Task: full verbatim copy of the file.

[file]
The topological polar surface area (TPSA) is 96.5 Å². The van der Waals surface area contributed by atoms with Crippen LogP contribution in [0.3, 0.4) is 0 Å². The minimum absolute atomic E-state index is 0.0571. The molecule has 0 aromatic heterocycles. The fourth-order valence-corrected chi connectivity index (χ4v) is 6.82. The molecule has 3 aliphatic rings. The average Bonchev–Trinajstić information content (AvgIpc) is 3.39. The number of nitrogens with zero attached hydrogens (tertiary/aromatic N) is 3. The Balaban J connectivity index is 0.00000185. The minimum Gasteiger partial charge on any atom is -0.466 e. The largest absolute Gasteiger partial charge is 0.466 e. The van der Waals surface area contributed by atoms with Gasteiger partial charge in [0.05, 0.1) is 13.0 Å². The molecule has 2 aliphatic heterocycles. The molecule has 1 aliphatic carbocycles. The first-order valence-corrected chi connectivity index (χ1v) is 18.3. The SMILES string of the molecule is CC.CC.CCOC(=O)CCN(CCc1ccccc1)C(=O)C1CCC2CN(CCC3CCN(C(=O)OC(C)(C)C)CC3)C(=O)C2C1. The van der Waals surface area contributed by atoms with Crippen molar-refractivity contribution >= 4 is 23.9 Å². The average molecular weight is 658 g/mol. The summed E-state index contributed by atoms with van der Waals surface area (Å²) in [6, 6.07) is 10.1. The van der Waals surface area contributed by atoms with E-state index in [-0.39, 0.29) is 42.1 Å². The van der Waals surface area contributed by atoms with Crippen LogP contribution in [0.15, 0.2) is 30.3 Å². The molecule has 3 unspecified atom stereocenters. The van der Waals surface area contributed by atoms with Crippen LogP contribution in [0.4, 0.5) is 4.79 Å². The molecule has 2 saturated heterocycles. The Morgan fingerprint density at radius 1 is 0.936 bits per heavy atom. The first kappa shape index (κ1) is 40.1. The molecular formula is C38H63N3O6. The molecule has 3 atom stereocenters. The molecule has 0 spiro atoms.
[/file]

The topological polar surface area (TPSA) is 96.5 Å². The van der Waals surface area contributed by atoms with Crippen LogP contribution in [0.3, 0.4) is 0 Å². The minimum absolute atomic E-state index is 0.0571. The molecule has 0 aromatic heterocycles. The fourth-order valence-corrected chi connectivity index (χ4v) is 6.82. The molecule has 3 aliphatic rings. The average Bonchev–Trinajstić information content (AvgIpc) is 3.39. The number of nitrogens with zero attached hydrogens (tertiary/aromatic N) is 3. The Balaban J connectivity index is 0.00000185. The minimum Gasteiger partial charge on any atom is -0.466 e. The largest absolute Gasteiger partial charge is 0.466 e. The van der Waals surface area contributed by atoms with Gasteiger partial charge in [0.05, 0.1) is 13.0 Å². The molecule has 2 aliphatic heterocycles. The molecule has 1 aliphatic carbocycles. The first-order valence-corrected chi connectivity index (χ1v) is 18.3. The SMILES string of the molecule is CC.CC.CCOC(=O)CCN(CCc1ccccc1)C(=O)C1CCC2CN(CCC3CCN(C(=O)OC(C)(C)C)CC3)C(=O)C2C1. The van der Waals surface area contributed by atoms with Crippen molar-refractivity contribution >= 4 is 23.9 Å². The average molecular weight is 658 g/mol. The summed E-state index contributed by atoms with van der Waals surface area (Å²) in [6, 6.07) is 10.1. The van der Waals surface area contributed by atoms with E-state index in [-0.39, 0.29) is 42.1 Å². The van der Waals surface area contributed by atoms with Crippen LogP contribution in [0.15, 0.2) is 30.3 Å². The molecule has 3 unspecified atom stereocenters. The van der Waals surface area contributed by atoms with Crippen LogP contribution in [0.4, 0.5) is 4.79 Å². The molecule has 2 saturated heterocycles. The Morgan fingerprint density at radius 1 is 0.936 bits per heavy atom. The first kappa shape index (κ1) is 40.1. The molecular formula is C38H63N3O6. The molecule has 3 atom stereocenters. The molecule has 0 spiro atoms.